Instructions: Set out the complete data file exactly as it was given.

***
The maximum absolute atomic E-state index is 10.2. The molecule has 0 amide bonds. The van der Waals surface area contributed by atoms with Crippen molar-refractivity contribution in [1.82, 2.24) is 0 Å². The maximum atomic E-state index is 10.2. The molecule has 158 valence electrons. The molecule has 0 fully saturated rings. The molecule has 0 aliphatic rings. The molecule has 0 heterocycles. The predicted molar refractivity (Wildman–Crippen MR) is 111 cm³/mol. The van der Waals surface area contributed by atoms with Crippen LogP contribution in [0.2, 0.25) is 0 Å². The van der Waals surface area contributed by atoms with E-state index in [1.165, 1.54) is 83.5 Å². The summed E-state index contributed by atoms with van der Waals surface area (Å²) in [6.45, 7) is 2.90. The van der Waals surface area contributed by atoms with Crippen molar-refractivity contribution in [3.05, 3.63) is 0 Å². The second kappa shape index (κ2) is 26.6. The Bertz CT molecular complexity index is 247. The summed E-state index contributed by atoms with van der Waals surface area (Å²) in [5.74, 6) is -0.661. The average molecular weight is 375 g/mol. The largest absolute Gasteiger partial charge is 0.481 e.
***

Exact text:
The maximum absolute atomic E-state index is 10.2. The molecule has 0 amide bonds. The van der Waals surface area contributed by atoms with Crippen molar-refractivity contribution in [1.82, 2.24) is 0 Å². The maximum atomic E-state index is 10.2. The molecule has 158 valence electrons. The molecule has 0 fully saturated rings. The molecule has 0 aliphatic rings. The molecule has 0 heterocycles. The predicted molar refractivity (Wildman–Crippen MR) is 111 cm³/mol. The van der Waals surface area contributed by atoms with Crippen LogP contribution in [0.2, 0.25) is 0 Å². The van der Waals surface area contributed by atoms with E-state index in [1.165, 1.54) is 83.5 Å². The summed E-state index contributed by atoms with van der Waals surface area (Å²) in [6.45, 7) is 2.90. The van der Waals surface area contributed by atoms with Crippen molar-refractivity contribution in [3.05, 3.63) is 0 Å². The second kappa shape index (κ2) is 26.6. The Bertz CT molecular complexity index is 247. The summed E-state index contributed by atoms with van der Waals surface area (Å²) in [5.74, 6) is -0.661. The average molecular weight is 375 g/mol. The largest absolute Gasteiger partial charge is 0.481 e.